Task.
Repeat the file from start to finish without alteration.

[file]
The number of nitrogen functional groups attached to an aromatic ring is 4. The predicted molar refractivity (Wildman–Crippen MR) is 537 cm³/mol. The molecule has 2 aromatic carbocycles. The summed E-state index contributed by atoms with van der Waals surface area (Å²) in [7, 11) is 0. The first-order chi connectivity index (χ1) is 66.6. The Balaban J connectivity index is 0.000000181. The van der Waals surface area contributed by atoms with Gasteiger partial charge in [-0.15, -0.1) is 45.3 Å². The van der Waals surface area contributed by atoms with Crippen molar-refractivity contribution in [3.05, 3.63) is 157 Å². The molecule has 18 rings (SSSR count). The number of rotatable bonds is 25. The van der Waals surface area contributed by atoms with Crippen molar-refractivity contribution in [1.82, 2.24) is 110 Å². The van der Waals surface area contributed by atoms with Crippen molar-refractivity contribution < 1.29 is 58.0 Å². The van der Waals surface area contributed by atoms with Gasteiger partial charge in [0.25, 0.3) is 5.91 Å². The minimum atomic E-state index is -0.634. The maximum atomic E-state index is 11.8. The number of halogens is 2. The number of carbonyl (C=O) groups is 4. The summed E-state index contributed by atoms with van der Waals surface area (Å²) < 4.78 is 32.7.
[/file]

The number of nitrogen functional groups attached to an aromatic ring is 4. The predicted molar refractivity (Wildman–Crippen MR) is 537 cm³/mol. The molecule has 2 aromatic carbocycles. The summed E-state index contributed by atoms with van der Waals surface area (Å²) in [7, 11) is 0. The first-order chi connectivity index (χ1) is 66.6. The Balaban J connectivity index is 0.000000181. The van der Waals surface area contributed by atoms with Gasteiger partial charge in [-0.15, -0.1) is 45.3 Å². The van der Waals surface area contributed by atoms with Crippen molar-refractivity contribution in [3.05, 3.63) is 157 Å². The molecule has 18 rings (SSSR count). The number of rotatable bonds is 25. The van der Waals surface area contributed by atoms with Crippen molar-refractivity contribution in [1.82, 2.24) is 110 Å². The van der Waals surface area contributed by atoms with Crippen molar-refractivity contribution < 1.29 is 58.0 Å². The van der Waals surface area contributed by atoms with Gasteiger partial charge in [0.25, 0.3) is 5.91 Å². The minimum atomic E-state index is -0.634. The maximum atomic E-state index is 11.8. The number of halogens is 2. The number of carbonyl (C=O) groups is 4. The summed E-state index contributed by atoms with van der Waals surface area (Å²) < 4.78 is 32.7.